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Is it possible to catch an exception from anywhere in a console app that would cause the app to terminate? I'm trying to do this without having and try{} catch{} around everything.

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If you don't use catch, how are you going to... catch... it? –  BoltClock Jul 18 '11 at 19:06

7 Answers 7

up vote 6 down vote accepted

You can use AppDomain.CurrentDomain.UnhandledException event which will catch all unhandled exceptions.

Also check this thread for reference: .NET Global exception handler in console application

Try - catch in your main will not be able to catch exceptions from other threads, for example.

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Exceptions "bubble up" to the calling method so having a try-catch block in your Main method is enough to catch everything.

The next important question is what you are going to do with exceptions at top level. Once you are back at that level it is often impossible to make any relevant error recovery except retrying the operation. It is often much better to catch any exceptions that are likely to occur at the site where they are thrown and implement recovery code there.

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AppDomain.CurrentDomain.UnhandledException += OnCurrentDomain_UnhandledException;

//in windows forms you need also to add these two lines
Application.ThreadException += OnApplication_ThreadException;
Application.SetUnhandledExceptionMode(UnhandledExceptionMode.CatchException);
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In a console app you can simply wrap the Main loop in a Try Catch Block. You should know that there are a handful of exceptions that will cause the application to terminate without hitting this block.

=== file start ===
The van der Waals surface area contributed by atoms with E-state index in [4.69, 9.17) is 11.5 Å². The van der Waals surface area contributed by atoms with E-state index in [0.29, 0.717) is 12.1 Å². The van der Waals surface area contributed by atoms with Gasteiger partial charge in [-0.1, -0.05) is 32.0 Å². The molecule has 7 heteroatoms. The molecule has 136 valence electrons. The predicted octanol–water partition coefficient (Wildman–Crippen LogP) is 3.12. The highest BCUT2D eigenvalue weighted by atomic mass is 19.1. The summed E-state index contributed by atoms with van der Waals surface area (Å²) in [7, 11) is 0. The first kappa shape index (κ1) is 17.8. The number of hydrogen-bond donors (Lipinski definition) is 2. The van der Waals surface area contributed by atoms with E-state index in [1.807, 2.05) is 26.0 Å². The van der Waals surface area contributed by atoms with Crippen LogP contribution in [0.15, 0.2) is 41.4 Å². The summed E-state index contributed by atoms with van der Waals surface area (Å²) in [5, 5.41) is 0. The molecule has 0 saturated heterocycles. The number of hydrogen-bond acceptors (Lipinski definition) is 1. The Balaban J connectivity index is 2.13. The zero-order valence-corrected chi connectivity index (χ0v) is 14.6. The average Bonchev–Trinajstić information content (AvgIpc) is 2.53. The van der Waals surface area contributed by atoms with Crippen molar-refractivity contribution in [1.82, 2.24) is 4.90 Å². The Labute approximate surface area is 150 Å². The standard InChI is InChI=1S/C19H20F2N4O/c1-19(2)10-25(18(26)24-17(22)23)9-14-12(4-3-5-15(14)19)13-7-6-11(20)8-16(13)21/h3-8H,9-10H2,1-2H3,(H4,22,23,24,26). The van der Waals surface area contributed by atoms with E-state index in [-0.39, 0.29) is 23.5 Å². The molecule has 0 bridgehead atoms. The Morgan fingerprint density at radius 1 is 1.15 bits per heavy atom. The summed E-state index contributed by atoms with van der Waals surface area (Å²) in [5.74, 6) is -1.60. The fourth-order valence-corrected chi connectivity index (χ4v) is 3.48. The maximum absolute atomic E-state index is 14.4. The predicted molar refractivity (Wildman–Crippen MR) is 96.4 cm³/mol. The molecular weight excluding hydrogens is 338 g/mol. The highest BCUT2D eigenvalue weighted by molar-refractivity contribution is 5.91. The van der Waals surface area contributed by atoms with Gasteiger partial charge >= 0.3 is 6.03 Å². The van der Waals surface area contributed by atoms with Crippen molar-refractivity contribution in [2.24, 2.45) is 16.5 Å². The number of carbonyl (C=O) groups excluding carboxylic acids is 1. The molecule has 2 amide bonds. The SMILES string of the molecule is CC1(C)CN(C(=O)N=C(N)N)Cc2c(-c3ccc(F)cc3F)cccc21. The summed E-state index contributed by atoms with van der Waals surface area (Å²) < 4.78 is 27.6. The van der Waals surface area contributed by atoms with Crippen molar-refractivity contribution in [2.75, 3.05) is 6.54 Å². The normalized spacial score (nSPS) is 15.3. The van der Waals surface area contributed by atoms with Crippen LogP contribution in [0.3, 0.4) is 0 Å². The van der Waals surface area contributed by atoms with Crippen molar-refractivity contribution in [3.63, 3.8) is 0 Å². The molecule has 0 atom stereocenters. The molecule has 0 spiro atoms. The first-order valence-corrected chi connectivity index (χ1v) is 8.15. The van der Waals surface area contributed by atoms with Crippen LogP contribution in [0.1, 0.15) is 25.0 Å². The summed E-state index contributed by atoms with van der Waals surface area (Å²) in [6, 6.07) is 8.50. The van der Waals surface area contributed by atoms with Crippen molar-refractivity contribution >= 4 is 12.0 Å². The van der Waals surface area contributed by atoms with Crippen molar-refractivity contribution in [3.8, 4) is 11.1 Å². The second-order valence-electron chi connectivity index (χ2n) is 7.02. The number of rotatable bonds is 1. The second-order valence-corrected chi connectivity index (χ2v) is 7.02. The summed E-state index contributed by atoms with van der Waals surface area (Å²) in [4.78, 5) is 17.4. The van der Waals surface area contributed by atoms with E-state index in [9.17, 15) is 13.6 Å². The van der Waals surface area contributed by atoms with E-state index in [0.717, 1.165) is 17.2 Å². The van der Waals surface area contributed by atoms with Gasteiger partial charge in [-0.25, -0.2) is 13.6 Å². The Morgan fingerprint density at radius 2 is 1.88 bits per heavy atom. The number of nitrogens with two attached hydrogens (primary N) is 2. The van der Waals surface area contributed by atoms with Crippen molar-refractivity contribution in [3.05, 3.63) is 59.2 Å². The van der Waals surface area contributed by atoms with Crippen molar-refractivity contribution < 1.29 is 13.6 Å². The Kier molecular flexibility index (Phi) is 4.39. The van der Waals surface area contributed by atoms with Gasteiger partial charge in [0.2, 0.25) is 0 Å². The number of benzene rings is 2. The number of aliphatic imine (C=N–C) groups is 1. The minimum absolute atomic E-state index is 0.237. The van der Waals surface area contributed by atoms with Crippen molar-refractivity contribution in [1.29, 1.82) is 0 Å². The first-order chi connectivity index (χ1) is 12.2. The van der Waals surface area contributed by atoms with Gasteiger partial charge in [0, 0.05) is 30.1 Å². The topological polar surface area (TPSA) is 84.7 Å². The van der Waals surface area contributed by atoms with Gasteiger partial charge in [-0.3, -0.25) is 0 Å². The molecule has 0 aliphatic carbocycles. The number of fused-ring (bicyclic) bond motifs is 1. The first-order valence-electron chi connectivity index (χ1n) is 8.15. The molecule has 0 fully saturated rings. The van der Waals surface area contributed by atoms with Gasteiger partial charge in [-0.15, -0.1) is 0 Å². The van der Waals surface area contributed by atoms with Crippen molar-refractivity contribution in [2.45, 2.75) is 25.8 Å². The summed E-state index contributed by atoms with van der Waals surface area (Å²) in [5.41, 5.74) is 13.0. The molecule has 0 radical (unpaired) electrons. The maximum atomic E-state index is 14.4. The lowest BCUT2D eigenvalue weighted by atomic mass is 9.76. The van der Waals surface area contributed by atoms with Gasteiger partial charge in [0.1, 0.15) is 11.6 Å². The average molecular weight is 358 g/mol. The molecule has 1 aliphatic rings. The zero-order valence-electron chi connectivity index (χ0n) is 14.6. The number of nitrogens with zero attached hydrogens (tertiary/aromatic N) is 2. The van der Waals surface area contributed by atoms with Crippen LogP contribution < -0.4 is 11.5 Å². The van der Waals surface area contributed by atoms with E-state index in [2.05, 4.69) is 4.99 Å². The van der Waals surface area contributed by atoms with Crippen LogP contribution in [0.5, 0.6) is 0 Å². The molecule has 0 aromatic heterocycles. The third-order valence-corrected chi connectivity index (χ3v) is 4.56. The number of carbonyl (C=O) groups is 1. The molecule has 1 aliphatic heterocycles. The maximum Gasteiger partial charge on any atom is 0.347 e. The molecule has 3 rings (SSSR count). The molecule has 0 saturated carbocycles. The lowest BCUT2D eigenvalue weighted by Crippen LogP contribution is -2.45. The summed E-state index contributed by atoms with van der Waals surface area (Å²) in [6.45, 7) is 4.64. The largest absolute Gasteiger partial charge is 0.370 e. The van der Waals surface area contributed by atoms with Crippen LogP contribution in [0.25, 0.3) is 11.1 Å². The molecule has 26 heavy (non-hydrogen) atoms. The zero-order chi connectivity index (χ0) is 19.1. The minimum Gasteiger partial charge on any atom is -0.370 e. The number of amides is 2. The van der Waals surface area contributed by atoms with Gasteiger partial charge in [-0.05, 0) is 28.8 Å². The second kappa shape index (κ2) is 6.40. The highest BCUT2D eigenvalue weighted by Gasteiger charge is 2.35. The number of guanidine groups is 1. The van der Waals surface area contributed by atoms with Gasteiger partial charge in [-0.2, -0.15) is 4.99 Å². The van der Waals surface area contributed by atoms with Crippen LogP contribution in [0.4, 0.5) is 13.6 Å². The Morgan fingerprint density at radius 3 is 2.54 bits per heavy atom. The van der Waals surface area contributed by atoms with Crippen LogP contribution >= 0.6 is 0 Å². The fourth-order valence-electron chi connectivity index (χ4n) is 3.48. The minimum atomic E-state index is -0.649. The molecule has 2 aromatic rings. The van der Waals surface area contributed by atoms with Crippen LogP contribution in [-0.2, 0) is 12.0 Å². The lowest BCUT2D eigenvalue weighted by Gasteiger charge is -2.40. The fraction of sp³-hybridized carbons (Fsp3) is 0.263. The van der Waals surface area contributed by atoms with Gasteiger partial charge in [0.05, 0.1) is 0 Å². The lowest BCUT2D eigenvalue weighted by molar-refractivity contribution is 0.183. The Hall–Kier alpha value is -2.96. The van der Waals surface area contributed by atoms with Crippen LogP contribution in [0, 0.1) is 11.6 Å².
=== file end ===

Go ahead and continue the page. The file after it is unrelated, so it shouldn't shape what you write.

Also power failure and setting Environment.FailFast to true will ignore this block.

StackoverflowException msdn docs (You can actually catch it you just shouldn't knowledge here)

Environment.FailFast msdn docs

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+1 for the exceptions that cause termination without hitting that block - can you provide some examples or a link to more documentation? –  Anders Abel Jul 18 '11 at 19:10

Go to Debug->Exceptions (Ctrl+D,E) and check appropriate Exception you want to handle. There's an option to break on all 'Thrown' and 'User-unhandled' exception.

You probably want to select 'Common Language Runtime Exception' that are 'Thrown' and 'User-unhandled'. This would break execution any time a CLR exception occurs.

Exception Dialog - VS 2008

See Most Useful VS Feature No One Knows About

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Check out the AppDomain.CurrentDomain.UnhandledException API for creating an app-global exception handler. And here's a nice blog post about implementing/using it with C# and VB.

Also reconsider your approach to exception handling. Structured exception handling should save you the trouble of needing to deal with 'errors all over the place' because the exceptions percolate up the call stack automatically. This means that if you take advantage of exception handling properly then you will have a small number of points in your code where you handle particular exceptions. You definitely should not try and catch everywhere, all the the time.

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A try{} / catch{Exception} in your top-level will catch anything thrown from below before it becomes an "uncaught exception".

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